"Older games were created within hardware limitations. When you try to evoke the nostalgia of those titles, it’s important to be mindful of those limitations. Which do you adhere to? Which do you let go of?"

What would you say are some of the crucial elements to get right when making a retro-inspired game?

Older games were created within hardware limitations. When you try to evoke the nostalgia of those titles, it’s important to be mindful of those limitations. Which do you adhere to? Which do you let go of? It’s a balancing act between making the game palatable for modern gamers and also keeping it evocative of the classics. An easy example is a save system: Older games stopped gameplay in order to make you choose a save file, confirm a save, and then wait for the data to write. In this situation it’s a better to use a sleeker modern approach to saving, such as auto-saving and checkpoints. Be careful not to take too many modern tweaks, though, as it can cause the game to lose its retro charm!

Can you tell us more about the roles that Familiars play in the game?

Familiars are small flying creatures that follow you throughout your adventure. They can even be controlled by a friend via local co-op! Familiars attack enemies and cast offensive or healing spells, but are generally weaker than the protagonist. The primary familiar, Meyef, is also an important character whose role grows as the story unfolds.

What is the progression system in the game like?

Player progression is similar to other RPG platformers: the player levels up, but so do your Orb weapons, spells, and familiars. The game is also designed such that the player will get new abilities and attacks fairly frequently so that their style can evolve as they play.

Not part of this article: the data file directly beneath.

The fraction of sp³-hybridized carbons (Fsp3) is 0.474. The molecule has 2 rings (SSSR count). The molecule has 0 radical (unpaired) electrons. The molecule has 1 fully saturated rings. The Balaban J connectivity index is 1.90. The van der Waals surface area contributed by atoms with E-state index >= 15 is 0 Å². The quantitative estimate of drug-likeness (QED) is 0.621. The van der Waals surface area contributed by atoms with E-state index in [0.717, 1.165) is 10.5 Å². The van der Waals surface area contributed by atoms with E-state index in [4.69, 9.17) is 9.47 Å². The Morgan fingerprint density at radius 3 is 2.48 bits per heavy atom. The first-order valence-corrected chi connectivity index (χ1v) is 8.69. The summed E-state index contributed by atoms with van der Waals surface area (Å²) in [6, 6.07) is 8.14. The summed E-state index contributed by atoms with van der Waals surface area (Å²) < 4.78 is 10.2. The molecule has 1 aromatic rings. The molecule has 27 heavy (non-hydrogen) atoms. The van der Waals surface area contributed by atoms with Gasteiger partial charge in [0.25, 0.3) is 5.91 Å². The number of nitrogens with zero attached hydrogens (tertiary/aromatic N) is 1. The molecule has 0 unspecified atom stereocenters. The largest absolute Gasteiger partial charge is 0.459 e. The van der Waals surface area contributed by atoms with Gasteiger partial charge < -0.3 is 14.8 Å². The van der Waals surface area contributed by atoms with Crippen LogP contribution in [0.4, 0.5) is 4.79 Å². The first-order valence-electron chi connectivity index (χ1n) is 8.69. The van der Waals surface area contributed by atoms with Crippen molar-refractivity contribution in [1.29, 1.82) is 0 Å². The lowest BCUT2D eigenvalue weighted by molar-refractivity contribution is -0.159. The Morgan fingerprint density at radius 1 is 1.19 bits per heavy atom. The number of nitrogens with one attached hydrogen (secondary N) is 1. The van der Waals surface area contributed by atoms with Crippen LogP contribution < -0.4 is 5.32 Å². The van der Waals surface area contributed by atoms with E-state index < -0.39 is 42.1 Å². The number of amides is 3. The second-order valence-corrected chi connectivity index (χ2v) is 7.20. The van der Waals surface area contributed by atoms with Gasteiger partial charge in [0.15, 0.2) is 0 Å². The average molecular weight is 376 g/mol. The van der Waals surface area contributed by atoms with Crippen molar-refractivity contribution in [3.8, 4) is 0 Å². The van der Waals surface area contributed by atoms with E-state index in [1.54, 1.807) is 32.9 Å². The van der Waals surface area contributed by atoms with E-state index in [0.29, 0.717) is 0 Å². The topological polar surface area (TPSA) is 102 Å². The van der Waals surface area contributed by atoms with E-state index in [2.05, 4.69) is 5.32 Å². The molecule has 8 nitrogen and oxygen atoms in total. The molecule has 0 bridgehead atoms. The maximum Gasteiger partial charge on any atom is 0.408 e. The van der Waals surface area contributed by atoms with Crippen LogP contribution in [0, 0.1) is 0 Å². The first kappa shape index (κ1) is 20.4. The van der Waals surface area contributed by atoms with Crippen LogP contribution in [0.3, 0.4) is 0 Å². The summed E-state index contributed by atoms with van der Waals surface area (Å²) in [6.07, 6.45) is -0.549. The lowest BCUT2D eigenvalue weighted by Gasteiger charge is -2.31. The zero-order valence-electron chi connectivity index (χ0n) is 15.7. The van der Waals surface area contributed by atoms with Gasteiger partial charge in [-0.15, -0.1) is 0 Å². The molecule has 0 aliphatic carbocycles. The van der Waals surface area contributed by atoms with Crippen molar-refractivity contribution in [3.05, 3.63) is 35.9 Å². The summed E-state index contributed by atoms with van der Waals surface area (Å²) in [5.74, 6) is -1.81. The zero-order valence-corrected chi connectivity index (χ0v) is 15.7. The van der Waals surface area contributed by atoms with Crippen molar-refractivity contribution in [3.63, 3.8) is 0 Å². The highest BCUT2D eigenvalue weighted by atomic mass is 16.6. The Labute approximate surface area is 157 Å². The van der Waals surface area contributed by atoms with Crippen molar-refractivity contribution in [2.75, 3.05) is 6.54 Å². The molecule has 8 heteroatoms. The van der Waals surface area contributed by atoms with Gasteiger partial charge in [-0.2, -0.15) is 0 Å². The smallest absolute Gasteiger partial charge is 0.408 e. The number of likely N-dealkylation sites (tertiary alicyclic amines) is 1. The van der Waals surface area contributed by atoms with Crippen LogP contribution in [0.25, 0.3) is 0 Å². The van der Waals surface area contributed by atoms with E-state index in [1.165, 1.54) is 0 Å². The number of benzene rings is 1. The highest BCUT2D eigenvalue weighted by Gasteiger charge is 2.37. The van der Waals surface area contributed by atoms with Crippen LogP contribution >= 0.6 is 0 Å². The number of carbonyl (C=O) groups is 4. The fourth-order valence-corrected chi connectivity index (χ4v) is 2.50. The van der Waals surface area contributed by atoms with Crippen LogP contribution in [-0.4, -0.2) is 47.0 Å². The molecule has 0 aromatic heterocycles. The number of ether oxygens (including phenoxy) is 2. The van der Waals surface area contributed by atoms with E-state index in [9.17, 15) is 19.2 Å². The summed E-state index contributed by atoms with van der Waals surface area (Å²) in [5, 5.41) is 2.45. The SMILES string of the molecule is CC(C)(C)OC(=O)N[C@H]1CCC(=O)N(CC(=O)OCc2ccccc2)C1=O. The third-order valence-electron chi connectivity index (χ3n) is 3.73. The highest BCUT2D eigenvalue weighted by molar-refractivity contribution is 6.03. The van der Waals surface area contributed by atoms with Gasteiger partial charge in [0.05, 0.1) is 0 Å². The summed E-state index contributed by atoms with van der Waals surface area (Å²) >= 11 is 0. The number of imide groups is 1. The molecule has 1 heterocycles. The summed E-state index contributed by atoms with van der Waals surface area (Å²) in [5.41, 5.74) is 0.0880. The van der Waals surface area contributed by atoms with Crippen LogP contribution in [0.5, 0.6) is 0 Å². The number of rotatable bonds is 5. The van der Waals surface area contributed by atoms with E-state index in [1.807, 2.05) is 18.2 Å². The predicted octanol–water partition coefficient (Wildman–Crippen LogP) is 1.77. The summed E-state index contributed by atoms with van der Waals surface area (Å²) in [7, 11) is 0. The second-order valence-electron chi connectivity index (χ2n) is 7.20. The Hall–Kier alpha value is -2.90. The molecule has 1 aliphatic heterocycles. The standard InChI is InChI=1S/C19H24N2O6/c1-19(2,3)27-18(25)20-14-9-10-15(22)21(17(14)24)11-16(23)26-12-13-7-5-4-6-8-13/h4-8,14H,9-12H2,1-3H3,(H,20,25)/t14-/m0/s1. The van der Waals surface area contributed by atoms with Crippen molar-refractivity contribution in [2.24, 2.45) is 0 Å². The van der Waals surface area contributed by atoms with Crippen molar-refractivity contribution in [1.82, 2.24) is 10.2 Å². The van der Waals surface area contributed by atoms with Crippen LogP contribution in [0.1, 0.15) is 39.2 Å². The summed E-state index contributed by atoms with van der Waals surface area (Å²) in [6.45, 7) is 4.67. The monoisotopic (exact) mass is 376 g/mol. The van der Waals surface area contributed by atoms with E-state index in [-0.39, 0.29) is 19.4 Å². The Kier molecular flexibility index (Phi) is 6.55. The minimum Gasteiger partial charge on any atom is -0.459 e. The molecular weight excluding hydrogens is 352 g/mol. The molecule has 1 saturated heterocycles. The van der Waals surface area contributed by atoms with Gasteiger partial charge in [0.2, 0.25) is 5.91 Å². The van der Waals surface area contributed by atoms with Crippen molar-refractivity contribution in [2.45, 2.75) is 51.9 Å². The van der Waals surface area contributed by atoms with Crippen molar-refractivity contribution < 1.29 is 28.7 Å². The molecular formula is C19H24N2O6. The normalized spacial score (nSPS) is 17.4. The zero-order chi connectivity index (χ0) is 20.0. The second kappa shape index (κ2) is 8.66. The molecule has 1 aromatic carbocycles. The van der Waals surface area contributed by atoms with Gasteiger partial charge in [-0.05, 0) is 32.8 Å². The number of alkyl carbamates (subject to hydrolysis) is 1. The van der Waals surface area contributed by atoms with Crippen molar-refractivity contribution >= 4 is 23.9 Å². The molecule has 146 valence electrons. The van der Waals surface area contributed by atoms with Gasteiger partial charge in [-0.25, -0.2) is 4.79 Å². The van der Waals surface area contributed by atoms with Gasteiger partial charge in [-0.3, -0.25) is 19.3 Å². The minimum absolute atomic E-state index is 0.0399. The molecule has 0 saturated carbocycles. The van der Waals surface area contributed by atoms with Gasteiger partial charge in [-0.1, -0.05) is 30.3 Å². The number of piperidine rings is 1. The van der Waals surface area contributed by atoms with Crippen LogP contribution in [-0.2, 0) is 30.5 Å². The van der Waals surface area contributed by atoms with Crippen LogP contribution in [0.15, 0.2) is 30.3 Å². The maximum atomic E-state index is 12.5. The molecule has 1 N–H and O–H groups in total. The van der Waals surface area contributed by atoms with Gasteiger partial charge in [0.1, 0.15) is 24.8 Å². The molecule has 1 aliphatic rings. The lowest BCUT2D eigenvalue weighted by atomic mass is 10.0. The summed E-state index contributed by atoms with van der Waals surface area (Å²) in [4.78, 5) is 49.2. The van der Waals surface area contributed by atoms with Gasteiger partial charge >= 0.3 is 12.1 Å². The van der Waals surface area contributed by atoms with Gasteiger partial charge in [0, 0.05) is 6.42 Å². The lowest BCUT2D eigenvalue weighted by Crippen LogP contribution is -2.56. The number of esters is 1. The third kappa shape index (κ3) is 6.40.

Will the game be quite difficult or will it remain fairly accessible?

The game features multiple difficulties to allow players to choose how they play: Dream, Normal, and Nightmare mode. Dream is the same as Normal, except you are revived instantly upon death (effectively making you immortal). Nightmare mode is unlockable and is very difficult, giving hard-core players something to challenge themselves with.

timespinner

"One thing that’s been challenging for me (and still continues to be a challenge) is being a good “marketer” for the game. As a solo-dev you have to wear a lot of hats, and marketing/social-media tend to be very draining and time-consuming hat."

Are there any particular challenges you faced during the game’s development?

One thing that’s been challenging for me (and still continues to be a challenge) is being a good “marketer” for the game. As a solo-dev you have to wear a lot of hats, and marketing/social-media tend to be very draining and time-consuming hat. For example, after the Kickstarter, I needed a way to regularly communicate the progress of the game to the backers, but writing Kickstarter updates take me at least a half-day of work. I tried a few different things, like regular forum posts, but those had the same problem as the Kickstarter updates; I would spend time not working on the game in order to communicate about the game. The awesome solution I ended up going with was doing weekly Development Livestreams on Twitch! This let me both demonstrate to fans that I was making progress with the game without losing any time on development! Huzzah!